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Harper Colophon Books #699: Leaf Stormby Gabriel Garcia Marquez
Synopses & Reviews
I've seen a corpse for the first time. It's Wednesday but I feel as if it was Sunday because I didn't go to school and they dressed me up in a green corduroy suit that's tight in some places. Holding Mama's hand, following my grandfather, who feels his way along with a cane with every step he takes so he won't bump into things (be doesn't see well in the dark and he limps), I went past the mirror in the living room and saw myself full length, dressed in green and with this white starched collar that pinches me on one side of the neck. I saw myself in the round mottled looking glass and I thought: "That's me, as if today was Sunday."
We've come to the house where the dead man is.
The beat won't let you breathe in the closed room. You can hear the sun buzzing in the streets, but that's all. The air is stagnant, like concrete; you get the feeling that it could get all twisted like a sheet of steel. In the room where they've laid out the corpse there's a smell of trunks, but I can't see any anywhere. There's a hammock in the corner hanging by one end from a ring. There's a smell of trash. And I think that the things around us, broken down and almost falling apart, have the look of things that ought to smell like trash even though they smell like something else.
Mama is dressed tip as if it was Sunday too. She put on the old straw hat that comes down over her ears and a black dress closed at the neck and with sleeves that come down to her wrists. Since today is Wednesday she looks to me like someone far away, a stranger, and I get the feeling that she wants to tell me something when my grandfather gets up to receive the men who've brought the coffin. Mama is sitting beside me with her back to the closed door. She's breathing heavily and she keeps pushing back the strands of hair that fall out from under the hat that she put on in a hurry. My grandfather has told the men to put the coffin down next to the bed. Only then did I realize that the dead man could really fit into it. When the men brought in the box I had the impression that it was too small for a body that took up the whole length of the bed.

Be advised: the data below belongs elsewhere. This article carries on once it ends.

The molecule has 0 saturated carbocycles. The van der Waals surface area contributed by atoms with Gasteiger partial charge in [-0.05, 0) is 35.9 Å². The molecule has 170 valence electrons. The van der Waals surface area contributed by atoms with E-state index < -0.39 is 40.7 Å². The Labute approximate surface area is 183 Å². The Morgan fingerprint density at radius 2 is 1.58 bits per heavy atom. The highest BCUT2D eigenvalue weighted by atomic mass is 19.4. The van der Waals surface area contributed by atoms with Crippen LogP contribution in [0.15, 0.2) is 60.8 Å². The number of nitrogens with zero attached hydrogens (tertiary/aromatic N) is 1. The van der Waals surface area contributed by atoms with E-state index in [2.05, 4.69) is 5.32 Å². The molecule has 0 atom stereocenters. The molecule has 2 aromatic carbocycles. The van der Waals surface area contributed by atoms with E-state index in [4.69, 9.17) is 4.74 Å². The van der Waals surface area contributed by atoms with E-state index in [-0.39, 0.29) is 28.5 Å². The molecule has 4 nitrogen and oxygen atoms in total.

When we went in I didn't see the dead man. I saw my grandfather at the door talking to the men, and then I saw him telling us to go on in. I thought then that there was somebody in the room; but when I went in I felt it was dark and empty. The heat beat on my face from the very first minute and I got that trash smell that was solid and permanent at first and now, like the beat, comes in slow-spaced waves and disappears. Mama led me through the dark room by the hand and seated me next to her in a comer. Only after a moment could I begin to make things out. I saw my grandfather trying to open a window that seemed stuck to its frame, glued to the wood around it, and I saw him hitting his cane against the latches, his coat covered with the dust that came off with every blow. I turned my bead to where my grandfather was moving as he said he couldn't open the window and only then did I see there was someone on the bed. There was a dark man stretched out, motionless. Then I spun my head to my mother's side where she sat serious and without moving, looking off somewhere else in the room.
Translated from the Spanish by Gregory Rabassa
About the Author
Gabriel Garc??a M??rquez was born in 1928 in the town of Aracatca, Colombia. Latin America's preeminent man of letters, he is considered by many to be one of the greatest writers of the twentieth century. He began his writing career as a journalist and is the author of numerous works of fiction and nonfiction, including One Hundred Years of Solitude and Love in the Time of Cholera. Gabriel M??rquez was awarded the Nobel Prize for Literature in 1982.
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